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Cul de Cuvée: 16 April 2022
A bluntly-curated selection of absolutely random recent bits from around the wine and drink world.
It's been a busy couple of weeks and if you're in California and were thinking that you'd want to unwind by going up to wine country, be advised that Heitz Cellar's tastings are no long free. Under new-ish ownership for the last four years, the price has gone up slightly with the offer starting at $125 per person. Man, inflation, what ya gonna do?
In continuing to show that they're like, supper cool "vintners", Avaline has announced that their wines are now available in cans, something which they've gone on a media blitz about despite the fact we're all waiting for them to be in bins. Potentially leading them bin-ward is another media blitz about the fact that the American Alcohol and Tobacco, Tax and Trade Bureau says that their claim of "clean wine" is essentially the bullshit it sounds like.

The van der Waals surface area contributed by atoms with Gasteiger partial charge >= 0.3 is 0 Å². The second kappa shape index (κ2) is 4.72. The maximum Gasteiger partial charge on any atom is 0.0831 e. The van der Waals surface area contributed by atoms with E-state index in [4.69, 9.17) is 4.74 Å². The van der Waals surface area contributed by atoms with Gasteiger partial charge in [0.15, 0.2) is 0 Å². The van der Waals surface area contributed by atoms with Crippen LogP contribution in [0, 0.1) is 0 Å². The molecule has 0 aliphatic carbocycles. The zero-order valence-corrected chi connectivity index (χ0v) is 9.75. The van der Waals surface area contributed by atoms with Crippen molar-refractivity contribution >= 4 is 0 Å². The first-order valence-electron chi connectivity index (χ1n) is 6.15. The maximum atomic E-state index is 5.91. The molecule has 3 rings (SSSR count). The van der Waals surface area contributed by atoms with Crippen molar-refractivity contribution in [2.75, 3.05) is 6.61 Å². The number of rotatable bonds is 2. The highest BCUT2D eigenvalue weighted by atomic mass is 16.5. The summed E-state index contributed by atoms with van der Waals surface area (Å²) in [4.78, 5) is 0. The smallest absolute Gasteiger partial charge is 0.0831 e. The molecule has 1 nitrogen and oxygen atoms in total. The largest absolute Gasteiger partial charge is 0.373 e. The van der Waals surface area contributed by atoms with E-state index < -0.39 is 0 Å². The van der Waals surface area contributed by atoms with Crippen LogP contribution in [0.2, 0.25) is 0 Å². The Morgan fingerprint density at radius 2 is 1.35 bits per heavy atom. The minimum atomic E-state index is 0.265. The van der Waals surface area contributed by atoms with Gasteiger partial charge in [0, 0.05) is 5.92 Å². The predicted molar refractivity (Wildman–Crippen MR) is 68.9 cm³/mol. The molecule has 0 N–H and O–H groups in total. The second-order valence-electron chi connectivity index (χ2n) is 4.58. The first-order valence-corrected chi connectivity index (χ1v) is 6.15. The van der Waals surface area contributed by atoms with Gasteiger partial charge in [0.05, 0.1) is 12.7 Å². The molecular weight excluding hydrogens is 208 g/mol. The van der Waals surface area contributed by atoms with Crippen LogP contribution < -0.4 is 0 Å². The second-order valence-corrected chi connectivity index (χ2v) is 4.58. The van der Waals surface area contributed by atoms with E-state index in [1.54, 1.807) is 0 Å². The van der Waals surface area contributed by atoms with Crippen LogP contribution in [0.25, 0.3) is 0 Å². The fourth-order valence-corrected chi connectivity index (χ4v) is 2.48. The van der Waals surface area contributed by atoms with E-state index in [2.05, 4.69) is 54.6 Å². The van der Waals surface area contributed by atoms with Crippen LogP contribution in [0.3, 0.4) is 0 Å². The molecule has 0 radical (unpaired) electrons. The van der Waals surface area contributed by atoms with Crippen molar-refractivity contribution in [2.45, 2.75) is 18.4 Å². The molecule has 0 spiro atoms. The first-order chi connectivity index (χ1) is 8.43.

In case you missed it, Tempranillo, now at nearly a million hectares planted, is indeed Spain's #1 grape variety (solo en castellano, lo siento). This will come as bad news to those of wine nerdom who enjoyed the ability to tell people that it was actually Airén, which was the #1 grape variety that you never hear of. Oh well, Tempranillo Blanco, anyone?
In a case of "dry means dry", Alsace producers are trying to have it codified that Riesling can only be dry which will probably disappoint some and excite others in manners unmentionable. Full debate to follow in some annoying Twitter thread.
Only in the United States can someone sue for accessibility issues at wineries and have it be the case that it's those suing who benefit monetarily from the suit and not making sure that the winery in question is simply compliant for all. Oh, and this is about their websites, not the winery premises.
It's quite clear to see that Israel is attempting to wine-wash their image through um, well, wine. Somehow they didn't get the memo that what didn't work for South Africa won't work for them.
Lastly, some good news on the pandemic front ("Huh?" Oh yeah, it's still here) in that some lab coat types at Yale seem to have created a drug that prevents the loss of taste and smell. Now if they could only invent one that stopped people from voting for Trump we'd really be on the path to redemption.
For better of for worse, that's it for this week.